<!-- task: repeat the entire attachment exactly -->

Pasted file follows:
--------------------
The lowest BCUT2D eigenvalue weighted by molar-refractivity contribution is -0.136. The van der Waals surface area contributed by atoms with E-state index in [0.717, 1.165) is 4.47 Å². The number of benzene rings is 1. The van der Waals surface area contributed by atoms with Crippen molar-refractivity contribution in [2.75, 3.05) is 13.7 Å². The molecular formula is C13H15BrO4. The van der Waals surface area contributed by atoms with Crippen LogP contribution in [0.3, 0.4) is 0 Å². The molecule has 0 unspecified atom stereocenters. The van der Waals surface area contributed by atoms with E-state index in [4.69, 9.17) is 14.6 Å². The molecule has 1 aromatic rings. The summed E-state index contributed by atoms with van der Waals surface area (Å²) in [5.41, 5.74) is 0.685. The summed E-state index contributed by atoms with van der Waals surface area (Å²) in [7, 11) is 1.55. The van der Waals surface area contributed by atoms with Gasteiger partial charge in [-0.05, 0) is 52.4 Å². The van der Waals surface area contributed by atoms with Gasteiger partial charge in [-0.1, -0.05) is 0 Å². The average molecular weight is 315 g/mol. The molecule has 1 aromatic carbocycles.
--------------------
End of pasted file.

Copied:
The lowest BCUT2D eigenvalue weighted by molar-refractivity contribution is -0.136. The van der Waals surface area contributed by atoms with E-state index in [0.717, 1.165) is 4.47 Å². The number of benzene rings is 1. The van der Waals surface area contributed by atoms with Crippen molar-refractivity contribution in [2.75, 3.05) is 13.7 Å². The molecular formula is C13H15BrO4. The van der Waals surface area contributed by atoms with Crippen LogP contribution in [0.3, 0.4) is 0 Å². The molecule has 0 unspecified atom stereocenters. The van der Waals surface area contributed by atoms with E-state index in [4.69, 9.17) is 14.6 Å². The molecule has 1 aromatic rings. The summed E-state index contributed by atoms with van der Waals surface area (Å²) in [5.41, 5.74) is 0.685. The summed E-state index contributed by atoms with van der Waals surface area (Å²) in [7, 11) is 1.55. The van der Waals surface area contributed by atoms with Gasteiger partial charge in [-0.05, 0) is 52.4 Å². The van der Waals surface area contributed by atoms with Gasteiger partial charge in [-0.1, -0.05) is 0 Å². The average molecular weight is 315 g/mol. The molecule has 1 aromatic carbocycles.